DENVER, CO - MARCH 07:  James Harden #13 of the Houston Rockets controls the ball against Ty Lawson #3 of the Denver Nuggets at Pepsi Center on March 7, 2015 in Denver, Colorado. The Rockets defeated the Nuggets 114-100. NOTE TO USER: User expressly acknowledges and agrees that, by downloading and or using this photograph, User is consenting to the terms and conditions of the Getty Images License Agreement.  (Photo by Doug Pensinger/Getty Images)
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I see five clear upper-echelon championship contenders –  Warriors, Spurs, Clippers, Thunder and Cavaliers.

Do the Rockets belong in that group, or do they fill the next tier by themselves?

Ty Lawson – acquired for pennies on the dollar – could put Houston over the top.

But, really, this premise might not be fair to the Rockets. They earned the No. 2 seed in the Western Conference last season and reached the conference finals last season. James Harden finished second in MVP voting. Dwight Howard looked like a star during the playoffs. The supporting cast – Trevor Ariza, Terrence Jones, Donatas Motiejunas, Patrick Beverley, Corey Brewer and even Jason Terry – played better than anyone expected. Young players like Clint Capela, K.J. McDaniels, Sam Dekker and Montrezl Harrell could make a leap at any moment.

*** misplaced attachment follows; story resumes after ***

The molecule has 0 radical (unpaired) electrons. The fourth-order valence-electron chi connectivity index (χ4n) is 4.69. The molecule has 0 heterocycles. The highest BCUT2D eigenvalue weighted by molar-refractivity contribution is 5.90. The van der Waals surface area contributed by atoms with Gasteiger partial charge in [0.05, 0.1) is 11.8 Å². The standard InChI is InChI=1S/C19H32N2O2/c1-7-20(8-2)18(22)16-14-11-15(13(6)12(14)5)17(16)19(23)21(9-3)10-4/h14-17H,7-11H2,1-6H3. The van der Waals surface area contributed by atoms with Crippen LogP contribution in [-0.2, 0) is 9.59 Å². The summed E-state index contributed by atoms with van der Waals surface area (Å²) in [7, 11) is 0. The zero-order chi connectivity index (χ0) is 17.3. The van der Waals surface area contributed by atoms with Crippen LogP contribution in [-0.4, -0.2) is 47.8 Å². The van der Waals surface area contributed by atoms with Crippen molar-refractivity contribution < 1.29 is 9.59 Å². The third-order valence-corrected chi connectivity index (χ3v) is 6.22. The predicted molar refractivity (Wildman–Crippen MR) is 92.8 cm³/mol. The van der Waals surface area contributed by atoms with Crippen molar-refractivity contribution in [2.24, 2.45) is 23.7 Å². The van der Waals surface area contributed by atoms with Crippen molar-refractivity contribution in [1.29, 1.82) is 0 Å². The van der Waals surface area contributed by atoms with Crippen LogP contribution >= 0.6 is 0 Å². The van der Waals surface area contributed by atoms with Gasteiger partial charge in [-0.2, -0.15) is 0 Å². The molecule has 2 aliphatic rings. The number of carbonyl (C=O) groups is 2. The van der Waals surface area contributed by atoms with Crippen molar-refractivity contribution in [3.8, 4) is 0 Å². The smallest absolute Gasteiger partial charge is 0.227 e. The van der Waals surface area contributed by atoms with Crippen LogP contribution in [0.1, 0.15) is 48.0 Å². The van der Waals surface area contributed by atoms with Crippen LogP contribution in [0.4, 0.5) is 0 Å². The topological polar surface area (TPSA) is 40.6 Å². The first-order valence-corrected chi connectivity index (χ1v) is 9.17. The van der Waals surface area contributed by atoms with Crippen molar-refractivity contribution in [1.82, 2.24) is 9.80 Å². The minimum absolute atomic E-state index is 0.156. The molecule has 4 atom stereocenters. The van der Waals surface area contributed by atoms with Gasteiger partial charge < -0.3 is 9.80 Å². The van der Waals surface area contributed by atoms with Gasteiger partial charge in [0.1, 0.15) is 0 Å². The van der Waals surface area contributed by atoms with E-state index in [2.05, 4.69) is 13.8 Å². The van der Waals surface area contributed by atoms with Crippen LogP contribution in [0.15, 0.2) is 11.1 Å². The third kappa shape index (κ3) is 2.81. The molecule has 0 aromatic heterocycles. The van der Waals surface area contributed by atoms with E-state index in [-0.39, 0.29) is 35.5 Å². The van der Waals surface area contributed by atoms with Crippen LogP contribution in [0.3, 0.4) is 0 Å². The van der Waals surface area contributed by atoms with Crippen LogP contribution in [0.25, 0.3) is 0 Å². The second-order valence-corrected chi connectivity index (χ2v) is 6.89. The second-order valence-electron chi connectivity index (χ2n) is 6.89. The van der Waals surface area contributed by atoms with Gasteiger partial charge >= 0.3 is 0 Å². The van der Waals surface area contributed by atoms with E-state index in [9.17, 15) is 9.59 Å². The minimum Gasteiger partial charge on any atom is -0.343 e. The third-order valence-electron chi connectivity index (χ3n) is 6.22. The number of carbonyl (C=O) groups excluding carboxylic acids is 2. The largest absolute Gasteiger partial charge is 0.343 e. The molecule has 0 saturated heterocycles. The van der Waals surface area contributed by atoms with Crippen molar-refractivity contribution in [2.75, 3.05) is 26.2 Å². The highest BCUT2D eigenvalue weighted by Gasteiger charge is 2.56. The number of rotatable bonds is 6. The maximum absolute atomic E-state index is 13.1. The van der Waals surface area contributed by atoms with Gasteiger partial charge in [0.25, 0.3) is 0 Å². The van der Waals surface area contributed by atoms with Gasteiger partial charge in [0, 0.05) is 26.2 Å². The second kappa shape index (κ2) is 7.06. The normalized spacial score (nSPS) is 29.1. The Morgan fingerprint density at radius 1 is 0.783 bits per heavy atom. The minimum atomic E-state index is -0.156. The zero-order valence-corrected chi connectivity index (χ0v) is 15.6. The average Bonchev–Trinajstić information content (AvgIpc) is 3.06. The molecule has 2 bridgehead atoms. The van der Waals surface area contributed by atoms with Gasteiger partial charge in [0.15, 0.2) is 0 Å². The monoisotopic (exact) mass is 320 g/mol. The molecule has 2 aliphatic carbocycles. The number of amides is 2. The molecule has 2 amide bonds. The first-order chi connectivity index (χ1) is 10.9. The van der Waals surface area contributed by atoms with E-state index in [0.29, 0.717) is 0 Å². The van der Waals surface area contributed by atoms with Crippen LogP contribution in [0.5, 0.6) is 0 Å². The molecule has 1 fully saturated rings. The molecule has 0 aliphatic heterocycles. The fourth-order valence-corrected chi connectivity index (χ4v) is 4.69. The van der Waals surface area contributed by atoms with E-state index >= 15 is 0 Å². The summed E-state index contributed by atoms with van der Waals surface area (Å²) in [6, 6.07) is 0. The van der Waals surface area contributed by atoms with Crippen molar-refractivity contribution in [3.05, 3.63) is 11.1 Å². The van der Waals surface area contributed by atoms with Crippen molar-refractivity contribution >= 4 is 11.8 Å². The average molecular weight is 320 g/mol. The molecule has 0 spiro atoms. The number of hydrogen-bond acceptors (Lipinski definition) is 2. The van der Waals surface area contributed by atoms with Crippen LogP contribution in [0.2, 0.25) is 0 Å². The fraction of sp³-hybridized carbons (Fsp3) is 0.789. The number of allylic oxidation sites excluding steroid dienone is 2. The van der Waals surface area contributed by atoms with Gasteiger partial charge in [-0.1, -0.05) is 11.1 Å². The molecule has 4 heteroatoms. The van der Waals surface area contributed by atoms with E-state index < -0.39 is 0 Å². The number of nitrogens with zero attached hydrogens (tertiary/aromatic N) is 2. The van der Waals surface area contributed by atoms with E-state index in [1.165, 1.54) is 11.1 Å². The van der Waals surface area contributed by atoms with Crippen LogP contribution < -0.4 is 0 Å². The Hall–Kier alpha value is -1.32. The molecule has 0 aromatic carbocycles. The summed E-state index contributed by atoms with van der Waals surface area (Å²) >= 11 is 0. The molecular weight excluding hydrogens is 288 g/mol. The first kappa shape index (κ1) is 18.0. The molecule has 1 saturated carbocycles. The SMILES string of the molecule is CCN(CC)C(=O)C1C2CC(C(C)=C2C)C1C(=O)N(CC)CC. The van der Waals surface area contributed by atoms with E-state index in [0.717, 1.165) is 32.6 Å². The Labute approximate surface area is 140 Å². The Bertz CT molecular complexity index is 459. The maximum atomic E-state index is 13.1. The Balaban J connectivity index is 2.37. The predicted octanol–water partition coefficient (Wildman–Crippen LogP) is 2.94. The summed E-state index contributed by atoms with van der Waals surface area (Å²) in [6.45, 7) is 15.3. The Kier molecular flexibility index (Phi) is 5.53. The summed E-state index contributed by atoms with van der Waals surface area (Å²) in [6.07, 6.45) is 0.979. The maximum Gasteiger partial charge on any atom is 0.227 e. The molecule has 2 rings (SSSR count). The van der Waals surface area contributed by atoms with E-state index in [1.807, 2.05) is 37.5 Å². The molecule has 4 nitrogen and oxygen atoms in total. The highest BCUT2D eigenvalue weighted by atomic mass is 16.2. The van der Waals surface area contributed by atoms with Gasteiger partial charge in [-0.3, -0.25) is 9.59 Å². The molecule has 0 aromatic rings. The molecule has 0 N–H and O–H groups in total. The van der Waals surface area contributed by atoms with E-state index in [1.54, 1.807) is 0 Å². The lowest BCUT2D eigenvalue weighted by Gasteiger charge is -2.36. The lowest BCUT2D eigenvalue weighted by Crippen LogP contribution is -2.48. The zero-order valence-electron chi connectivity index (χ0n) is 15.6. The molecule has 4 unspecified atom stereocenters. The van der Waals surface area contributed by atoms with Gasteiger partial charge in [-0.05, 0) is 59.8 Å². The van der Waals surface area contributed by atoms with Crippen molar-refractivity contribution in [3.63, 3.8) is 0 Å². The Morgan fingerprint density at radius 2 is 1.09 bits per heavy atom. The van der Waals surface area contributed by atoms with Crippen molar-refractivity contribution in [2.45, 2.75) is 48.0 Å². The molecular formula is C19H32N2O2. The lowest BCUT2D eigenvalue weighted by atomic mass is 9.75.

There’s a case to be made we should have taken Houston more seriously even before trading for Lawson.

I didn’t, though, and I don’t think many others did either.

I suspect one of the biggest reasons is the Rockets’ balance. Houston – 12th in points scored per possession, sixth in points allowed per possession – was one of only two teams to win more than 51 games last season without ranking top five in either category. Of the seven teams with so many victories, the Hawks – sixth, seventh – were the only other. Atlanta was a darling team, winning 60 games after going 38-44 the season prior. The Rockets’ modest win increase, from 54 to 56, drew less attention.

But balance shouldn’t be punished. Houston’s surprisingly strong defense should be celebrated. Lawson might push its middling offense over the top.

There are reasons to question that, though.